The Art of the Personal Project is a crucial element to let potential buyers see how you think creatively on your own.  I am drawn to personal projects that have an interesting vision or that show something I have never seen before.  In this thread, I’ll include a link to each personal project with the artist statement so you can see more of the project. Please note: This thread is not affiliated with any company; I’m just featuring projects that I find.  Please DO NOT send me your work.  I do not take submissions.

Today’s featured artist: Jonathan Beller


A photograph can take on many meanings once it’s viewed, but as I point the camera, my aim is to explore the subject in order to learn something more. I may not have any connection at the start, but once I begin, something essential starts to emerge, and it may not be what I expected. That discovery process fuels my work. Learning and especially exploring new environments are a huge draw for me.

I was hired to do stills and B-roll for a documentary film, “Leh Wi Tok” (Let Us Talk, 2011) examining the role of radio broadcasting in the post-war rebuilding of Sierra Leone, west Africa. The subjects of the portraits seen here existed far from my known experience at the time. Across the world, a different culture, and one shredded by an 11-year civil war. That war left over 50,000 dead, and countless wounded and traumatized. What would I see in these people?

Every chance I got between responsibilities to the filming, I gravitated toward making these images as a more complete way to connect and understand the people around me, even through the language and cultural differences. And they were willing to connect. I became more and more fascinated as the people revealed themselves to me in unmasked moments. Plus, I learned better through this project that I put people at ease naturally, and allow their essence to come through.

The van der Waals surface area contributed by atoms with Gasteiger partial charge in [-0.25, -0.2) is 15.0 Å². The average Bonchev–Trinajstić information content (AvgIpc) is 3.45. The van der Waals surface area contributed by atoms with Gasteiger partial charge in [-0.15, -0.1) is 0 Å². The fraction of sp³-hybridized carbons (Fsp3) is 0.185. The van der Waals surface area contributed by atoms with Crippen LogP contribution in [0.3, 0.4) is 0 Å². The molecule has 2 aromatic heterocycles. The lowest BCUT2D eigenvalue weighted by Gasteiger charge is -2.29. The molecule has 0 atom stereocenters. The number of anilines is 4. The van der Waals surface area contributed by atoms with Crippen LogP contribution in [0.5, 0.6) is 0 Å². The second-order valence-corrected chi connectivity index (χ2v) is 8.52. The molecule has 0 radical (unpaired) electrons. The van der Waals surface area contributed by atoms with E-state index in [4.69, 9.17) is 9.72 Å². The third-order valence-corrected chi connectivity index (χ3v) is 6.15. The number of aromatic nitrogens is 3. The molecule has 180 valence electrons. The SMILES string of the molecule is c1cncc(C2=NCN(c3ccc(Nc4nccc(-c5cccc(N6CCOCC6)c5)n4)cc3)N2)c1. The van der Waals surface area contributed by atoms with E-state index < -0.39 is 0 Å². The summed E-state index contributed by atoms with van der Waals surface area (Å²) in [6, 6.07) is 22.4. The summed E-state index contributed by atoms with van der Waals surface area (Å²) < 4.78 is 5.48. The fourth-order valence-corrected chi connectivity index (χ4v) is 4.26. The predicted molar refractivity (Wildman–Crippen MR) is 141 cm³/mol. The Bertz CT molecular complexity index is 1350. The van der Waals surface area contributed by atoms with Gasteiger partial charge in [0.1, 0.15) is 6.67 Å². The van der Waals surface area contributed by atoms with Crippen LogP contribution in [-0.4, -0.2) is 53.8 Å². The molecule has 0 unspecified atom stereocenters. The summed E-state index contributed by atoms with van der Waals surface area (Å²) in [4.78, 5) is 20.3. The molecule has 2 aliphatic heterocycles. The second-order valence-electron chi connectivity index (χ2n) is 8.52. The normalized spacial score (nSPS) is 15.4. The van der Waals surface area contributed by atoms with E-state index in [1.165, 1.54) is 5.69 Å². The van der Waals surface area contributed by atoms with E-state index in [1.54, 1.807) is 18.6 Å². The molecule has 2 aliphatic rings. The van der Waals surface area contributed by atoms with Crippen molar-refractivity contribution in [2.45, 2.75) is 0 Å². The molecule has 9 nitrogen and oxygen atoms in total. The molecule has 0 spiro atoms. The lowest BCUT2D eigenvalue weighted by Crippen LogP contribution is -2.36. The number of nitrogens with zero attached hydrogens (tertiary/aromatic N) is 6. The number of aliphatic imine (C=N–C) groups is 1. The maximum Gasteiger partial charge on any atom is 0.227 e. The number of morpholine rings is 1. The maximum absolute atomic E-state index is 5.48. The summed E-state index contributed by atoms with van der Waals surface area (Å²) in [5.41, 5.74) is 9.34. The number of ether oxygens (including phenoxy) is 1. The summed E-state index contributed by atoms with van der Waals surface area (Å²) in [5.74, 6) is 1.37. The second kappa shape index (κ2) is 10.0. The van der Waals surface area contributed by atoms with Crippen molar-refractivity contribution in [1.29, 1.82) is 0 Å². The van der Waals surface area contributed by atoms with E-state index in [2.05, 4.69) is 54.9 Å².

The way this personal project went down was definitely an evolution from my earlier work. I picked up the camera as a skateboarding teenager. It was fun to participate in the action as a skater and at the same time be an observer with a bit of distance. From those early days of more action, still life scenes and commercial/still work, I’d say I’ve come a long way in embracing the personal connection I can make with people.

Giving voice to the voiceless is what the radio journalists of Sierra Leone do. We try to understand war, factions, killing, and what Sierra Leone went through, and still do, all these years on, but on the ground, the real power for me was in the strength and resilience of the people I met. For instance, one man had been a member of a specialized military group (the Kamajor were a bit like the Jedi, who believed they had mystical powers and that the bullets would go around them). Now he turns his skill to empowering the citizens through broadcasting, which he finds is still a dangerous business, equally powerful. Another man lost his arm to a combatant who had been his neighbor before the war. But he truly found forgiveness, and they are living side by side again.

These are not uncommon stories. Everywhere I looked, the people weren’t revealing devastation, even the ones with missing limbs and missing families. There was a rich sense that each person contained the breadth of human experience within them. As we all do. Love, peace, forgiveness, humanity and connection. I am grateful the people allowed me to reflect that immense spirit and share it with others.


To see more of this project, click here.

Award winning film can be seen here.

APE contributor Suzanne Sease currently works as a consultant for photographers and illustrators around the world. She has been involved in the photography and illustration industry since the mid 80s.  After establishing the art buying department at The Martin Agency, then working for Kaplan-Thaler, Capital One, Best Buy and numerous smaller agencies and companies, she decided to be a consultant in 1999. She has a new Twitter feed with helpful marketing information because she believes that marketing should be driven by brand and not by specialty.  Follow her at @SuzanneSeaseInstagram

Success is more than a matter of your talent. It’s also a matter of doing a better job presenting it.  And that is what I do with decades of agency and in-house experience.


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